Jack, In your article at http://java.oreilly.com/news/javaperf_0900.html you say: <pre> To avoid repeating the method call in the loop test, we can simply replace: for(int i = 0; i < collection.size(); i++) with int max = collection.size(); for(int i = 0; i < max; i++) </pre> Amazingly, while most of the VMs gain one or two percent in speed from this change, eliminating the repeated method call actually makes the 1.2 JIT VM run 40 percent slower! See test3 under Table and Listings. (While I can't imagine what makes the change so disadvantaged, I suspect it's some inefficient artifact of the native-code generation on my processor, such as an incorrect integer alignment. This likelihood is confirmed by a further test, which combines the two optimizations used so far (see test4 under Table and Listings). I wonder if you would get any improvement if you would make max final ...
[This message has been edited by Paul Wheaton (edited October 27, 2000).]
Theoretically yes. This would tell the compiler that the variable will not change whereas without the 'final' specifier, there is no such guarantee. I believe that an optimizing compiler might be able to take advantage of this information. In practice I find that the bytecodes are identical whether or not I use a 'final' specifier there - at least with the Sun compiler.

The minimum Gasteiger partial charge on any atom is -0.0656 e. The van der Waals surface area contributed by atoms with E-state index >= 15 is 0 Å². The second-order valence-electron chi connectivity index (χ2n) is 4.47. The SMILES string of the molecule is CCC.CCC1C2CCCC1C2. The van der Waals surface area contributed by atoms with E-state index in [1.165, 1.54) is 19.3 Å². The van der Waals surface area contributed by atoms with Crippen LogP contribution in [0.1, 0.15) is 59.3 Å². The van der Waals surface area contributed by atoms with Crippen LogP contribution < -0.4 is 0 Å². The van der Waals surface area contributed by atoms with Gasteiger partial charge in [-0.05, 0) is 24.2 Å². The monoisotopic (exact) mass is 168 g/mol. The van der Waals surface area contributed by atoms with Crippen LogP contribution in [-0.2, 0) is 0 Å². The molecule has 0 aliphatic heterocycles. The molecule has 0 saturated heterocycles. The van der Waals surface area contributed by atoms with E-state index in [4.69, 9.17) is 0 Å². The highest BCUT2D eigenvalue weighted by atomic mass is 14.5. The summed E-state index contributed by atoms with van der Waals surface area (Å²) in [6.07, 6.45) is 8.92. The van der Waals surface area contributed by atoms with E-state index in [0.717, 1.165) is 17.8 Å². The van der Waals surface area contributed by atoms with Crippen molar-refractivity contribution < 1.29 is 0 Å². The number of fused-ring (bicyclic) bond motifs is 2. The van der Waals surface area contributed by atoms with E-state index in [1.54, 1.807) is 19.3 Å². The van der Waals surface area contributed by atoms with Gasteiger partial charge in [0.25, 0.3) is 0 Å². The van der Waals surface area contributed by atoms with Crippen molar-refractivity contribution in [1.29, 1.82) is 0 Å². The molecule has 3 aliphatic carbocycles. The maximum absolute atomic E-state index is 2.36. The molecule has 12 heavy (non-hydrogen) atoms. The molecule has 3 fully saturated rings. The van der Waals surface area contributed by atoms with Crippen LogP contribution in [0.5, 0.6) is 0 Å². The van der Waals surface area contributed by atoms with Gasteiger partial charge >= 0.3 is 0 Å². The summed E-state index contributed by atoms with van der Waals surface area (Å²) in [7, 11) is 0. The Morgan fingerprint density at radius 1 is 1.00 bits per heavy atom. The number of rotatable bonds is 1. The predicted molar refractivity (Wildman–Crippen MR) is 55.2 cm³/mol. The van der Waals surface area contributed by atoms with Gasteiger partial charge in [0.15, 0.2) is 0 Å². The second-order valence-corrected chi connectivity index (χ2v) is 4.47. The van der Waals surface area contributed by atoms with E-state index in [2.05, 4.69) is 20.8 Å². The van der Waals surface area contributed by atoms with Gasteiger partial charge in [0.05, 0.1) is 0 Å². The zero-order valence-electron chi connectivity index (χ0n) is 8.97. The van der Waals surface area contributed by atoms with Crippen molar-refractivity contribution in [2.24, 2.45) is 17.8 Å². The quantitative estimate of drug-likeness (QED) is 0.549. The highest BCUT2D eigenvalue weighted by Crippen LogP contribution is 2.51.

I wonder if the difference with the JIT compiler actually going slower is because the compiler has already optimized this.
Joined: Oct 26, 2000
I doubt it. 40% is a huge difference, and none of the other VMs go that way. The difference a final could give would only be a couple of percent at best. Also the slowdown goes away with further optimizations, where those optimizations could not have made up that kind of a difference. After enough further optimizations, if you test with this particular optimization and without, you find that the optimization does give a speedup. That's pretty much the signature of a performance bug. 40% slowdown is right in the ballpark for an integer misalignment: I remember seeing the same thing happen with some Specmark tests on Pentiums where different C compilers produced this kind of difference, and those differences were tracked to integer misalignment.